A new video reveals that Ukraine has received at least one more U.S.-made UH-60 Black Hawk helicopter, following the appearance last year of the first example in service with the Main Directorate of Intelligence of the Ministry of Defense of Ukraine, or GUR.

The video in question was posted by the GUR on its social media accounts after Russia claimed that a Ukrainian UH-60 had been shot down with 20 soldiers on board. In fact, the helicopter seen in the video used to support the Russian claim, embedded below, appears to be a Mi-24 Hind assault helicopter.

Painted im olive drab, with prominent Ukrainian ID markings, the UH-60 in the GUR video is seen taking off from a landing site, loaded with soldiers. The first UH-60 to be identified in GUR service is seen in the background. Notably, the new helicopter has mountings for two defensive M240 machine guns. Further photos of the new helicopter subsequently also appeared on social media.

The first GUR Black Hawk was previously owned by Ace Aeronautics, LLC in the United States, where it carried the U.S. civil registration code N60FW. It was immediately welcomed by GUR crew members, who say they appreciate its various advantages over the Mi-8 and Mi-24 series.

“Having experience operating the Mi-8 and Mi-24, we flew on the Black Hawk on the first day we received it. We just sat down and made the flight,” one pilot said, according to an earlier GUR account.

Ukraine may have very little in the way of a conventional navy, but it continues to operate smaller craft, especially on inland waterways. Here, as the following video demonstrates, they continue to be prime targets for Russian one-way attack drones. The patrol is said to have been targeted by a Russian Lancet loitering munition, while underway on the Dniepr River. The Lancet scores a direct hit on the superstructure, although the vessel continues moving and it’s not immediately clear if it was later destroyed.

In the past, we have looked at Russia’s unlikely use of the RBU-6000 naval rocket launcher in the war in Ukraine. With a shortage of more suitable weapons and a likely surplus of these naval weapons, the anti-submarine system has been adapted for land-based use, with the launcher mounted on a truck chassis. These repurposed weapons are now coming under attack by Ukrainian forces, in this case, the 93rd Mechanized Brigade. The video shows an FPV drone engaging a truck-mounted RBU-6000 as it moves down a road, apparently near Bakhmut, in the Donetsk region.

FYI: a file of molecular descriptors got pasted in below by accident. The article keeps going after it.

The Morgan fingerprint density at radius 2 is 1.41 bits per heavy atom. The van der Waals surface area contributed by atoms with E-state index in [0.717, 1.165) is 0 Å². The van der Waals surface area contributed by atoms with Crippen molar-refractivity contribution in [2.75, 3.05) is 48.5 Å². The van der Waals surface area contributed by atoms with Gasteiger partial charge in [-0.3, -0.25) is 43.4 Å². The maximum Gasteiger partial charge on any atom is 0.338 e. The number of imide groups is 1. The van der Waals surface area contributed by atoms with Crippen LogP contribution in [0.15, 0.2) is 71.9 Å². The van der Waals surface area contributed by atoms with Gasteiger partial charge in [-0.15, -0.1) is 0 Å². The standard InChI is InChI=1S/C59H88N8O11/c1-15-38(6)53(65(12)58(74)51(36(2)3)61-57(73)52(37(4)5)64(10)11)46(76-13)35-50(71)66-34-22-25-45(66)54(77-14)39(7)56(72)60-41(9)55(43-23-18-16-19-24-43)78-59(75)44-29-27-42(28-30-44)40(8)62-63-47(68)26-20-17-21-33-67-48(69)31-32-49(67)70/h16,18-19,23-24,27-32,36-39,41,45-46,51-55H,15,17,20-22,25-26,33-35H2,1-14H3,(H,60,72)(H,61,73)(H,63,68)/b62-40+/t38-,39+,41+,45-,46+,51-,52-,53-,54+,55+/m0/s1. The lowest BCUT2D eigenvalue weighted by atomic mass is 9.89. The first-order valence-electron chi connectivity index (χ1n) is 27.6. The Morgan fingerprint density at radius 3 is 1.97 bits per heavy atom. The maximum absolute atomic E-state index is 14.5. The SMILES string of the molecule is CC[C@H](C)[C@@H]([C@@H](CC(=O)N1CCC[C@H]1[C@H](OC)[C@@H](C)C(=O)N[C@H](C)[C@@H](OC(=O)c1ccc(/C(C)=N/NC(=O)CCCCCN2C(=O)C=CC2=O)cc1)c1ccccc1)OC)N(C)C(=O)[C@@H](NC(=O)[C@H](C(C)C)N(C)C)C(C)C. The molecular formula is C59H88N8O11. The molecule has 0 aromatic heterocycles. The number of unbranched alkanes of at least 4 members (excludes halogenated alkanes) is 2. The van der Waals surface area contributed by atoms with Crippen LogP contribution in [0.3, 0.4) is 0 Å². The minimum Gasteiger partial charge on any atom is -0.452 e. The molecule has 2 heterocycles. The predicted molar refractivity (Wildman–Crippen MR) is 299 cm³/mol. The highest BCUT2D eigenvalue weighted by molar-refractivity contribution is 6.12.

Developed in the 1950s, the RBU-6000 has a 12-tube launcher and is typically used to propel unguided rocket-powered depth charges. While it remains unclear what kind of payload is launched in its land-based modification, the basic depth charge carries a high-explosive warhead weighing around 50 pounds. 

The next video shows a particularly precise FPV drone attack, this time on Russian troops using a basement as a makeshift bunker.

We have frequently seen FPVs strike home against vehicles with unerring accuracy, bringing destruction to even heavily armored types. A good example of this is provided in the next video, documenting a Ukrainian drone knocking out a Russian BTR-82AT, one of the latest examples of the 8×8 wheeled armored personnel carrier family. In this case, the extensive array of anti-drone screens and “cope cages” had little effect.

Cope cages also failed to defend the Russian vehicles targeted in the next video, in this case by the Ukrainian 79th Air Assault Brigade. Purportedly on the Novomykhailivka front, the vehicles in question had already been abandoned by their operators.

Such is the proliferation of FPV drones by both sides in the conflict that there are now predictions from Ukrainian military bloggers that, within a year these will be as numerous as the troops on the battlefield.

In his blog, Ukrainian Sergyi Flash claims: “Mark my words — in six months to a year, both sides will begin to produce enough FPVs to target every single soldier — all will be detected and destroyed day and night in a zone of up to 5-8 kilometers [3-5 miles]. All infantry will retreat underground, and all surface activity will belong to ground robots.”

While it may be hyperbole, it does at least reflect the general direction in which the drone war is going.

In other FPV-related news, one of the more basic forms of this popular weapon is seen in the tweet below. Apparently consisting of little more than a plywood frame supporting the wings and a twin-boom tail configuration, the drone seems to be powered by a hobbyist-type motor and carries the warhead from an RPG-series rocket-propelled grenade as its warhead.

As the next video indicates, other Ukrainian drones are carrying much heavier explosive charges, capable, in some instances, of destroying entire small buildings. The caption notes that, unsurprisingly, such powerful drones are significantly more expensive than their lighter counterparts.